Photo credit: @JessieMartin
The Washington Capitals had a few pleasant surprises from their prospects last year. Tom Wilson showed the kind of offensive output everyone had hoped for. Connor Carrick displayed NHL potential. Garrett Mitchell proved he’s NHL-ready in Hershey. But the “Performance Way Over Expectations” award this year goes to Riley Barber, who had a tremendous rookie year at Miami University. Barber was named CCHA Freshman of the Year and played on the top line during the USA’s surprising gold medal win at World Juniors.
A player who wasn’t drafted until the sixth round has somehow turned into a dominant college hockey player.
“I got passed up in the NHL Draft and hadn’t had a great year at the [US National Team Development] Program and didn’t get a lot of opportunity, but I think it was just a down year for me at the program,” Barber explained to RMNB’s Ian Oland on the final day of Development Camp. “I knew there are a lot years left, so no matter where I get drafted or what happens, this is the next year so I just kind of focused getting better in my game in the summer and just carrying it into the next year.”
Barber’s season was so tumultuous that he didn’t even attend the draft held in Pittsburgh. He watched the ceremony live at home with his parents. For a kid who grew up a Penguins fan, that was a concession. “My aunt was wishing I would’ve gotten picked by the Penguins, and I kinda did at the time too,” Barber said. “But to go to a great organization like this– there’s a reason why [Pens] fans were booing [the Caps organization] that day: because they’re really good.”
The highlight in his standout freshman year for Barber was, of course, the World Junior Championships in Russia. In seven games, he scored three goals and added three assists. When asked about that experience, he said, “When you’re on a national stage– a truly national stage– you’re playing in front of your home country and everybody’s watching and at that point you go, ‘Wow, this is something really special.'” Barber continued, “When I got home, I was watching some of the games again on DVR and I was just thinking about the fact that there only were three teams to ever win it for the US and to play great teams like Canada– especially with all the great players they have on their team– and beat them, I know that’s something the guys on the team won’t ever forget.”
Barber’s performance on the big stage has led to grander expectations. The 19-year-old winger’s stock rose rapidly as the year continued, and now he thinks he’s earned trust from the organization. “They try not to tell me too much,” Barber said. “This is a great organization and George McPhee and Adam Oates and Steve Richmond are gonna tell me when I can and when I can’t come up. I really respect their decision, and I love hearing from them, and I try not to look too far into [the future] because you still have got to show it on the ice.”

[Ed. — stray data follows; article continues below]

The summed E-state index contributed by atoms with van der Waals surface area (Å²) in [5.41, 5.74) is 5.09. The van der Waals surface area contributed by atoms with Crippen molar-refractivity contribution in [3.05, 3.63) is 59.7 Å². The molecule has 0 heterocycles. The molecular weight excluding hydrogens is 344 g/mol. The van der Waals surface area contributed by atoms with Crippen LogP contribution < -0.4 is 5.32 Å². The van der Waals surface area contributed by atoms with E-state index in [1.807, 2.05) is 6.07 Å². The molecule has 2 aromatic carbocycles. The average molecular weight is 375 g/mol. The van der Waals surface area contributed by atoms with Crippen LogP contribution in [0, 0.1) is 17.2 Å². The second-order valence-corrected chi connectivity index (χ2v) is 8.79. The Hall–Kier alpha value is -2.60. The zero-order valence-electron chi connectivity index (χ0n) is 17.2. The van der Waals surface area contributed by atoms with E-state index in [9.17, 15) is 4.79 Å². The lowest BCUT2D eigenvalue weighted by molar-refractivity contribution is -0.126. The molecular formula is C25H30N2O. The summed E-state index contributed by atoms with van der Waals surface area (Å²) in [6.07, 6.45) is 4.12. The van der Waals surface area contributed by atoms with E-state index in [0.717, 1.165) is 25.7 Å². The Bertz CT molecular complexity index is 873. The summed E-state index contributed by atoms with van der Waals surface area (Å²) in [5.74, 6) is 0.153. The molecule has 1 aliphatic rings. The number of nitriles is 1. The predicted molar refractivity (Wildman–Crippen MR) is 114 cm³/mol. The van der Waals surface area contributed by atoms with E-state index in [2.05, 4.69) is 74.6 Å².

Washington Capitals General Manager George McPhee was a bit more revealing about the prospect to The Washington Post. “He seems to be better than last year and last year was better than before we drafted him,” McPhee said. “He’s heavier and he’s a real opportunist. He’s real smart away from the puck, and then smart when he gets the puck and can score goals. We like to have guys like that. He’s got a chance to be a national leaguer.”
Yet there are still many things the Livonia, Michigan native has to work on. “I need faster acceleration and more speed,” Barber replied, when asked how he’s going to go to the next level in his game. “You can always work on your speed. That’s what gets you the opportunities to score. If you don’t have good feet, you don’t get to the space to score so I’m just gonna keep working on my skating, keep working on my quickness, and definitely try and make my shot harder.”
And that’s despite the fact that skating is in his genes. Riley’s father, Don, also a college hockey player, played in 115 NHL games. His mother, Stacy, was a figure skating coach.
Barber’s complete game is uncommon for NCAA freshmen who often face competition four or five years older than they are. Riley was certainly one of the best stories in the Caps up-and-down season, and now his sophomore season will be crucial. Still eligible for the World Juniors this year, Barber needs to prove that last season was more than a flash in the pan.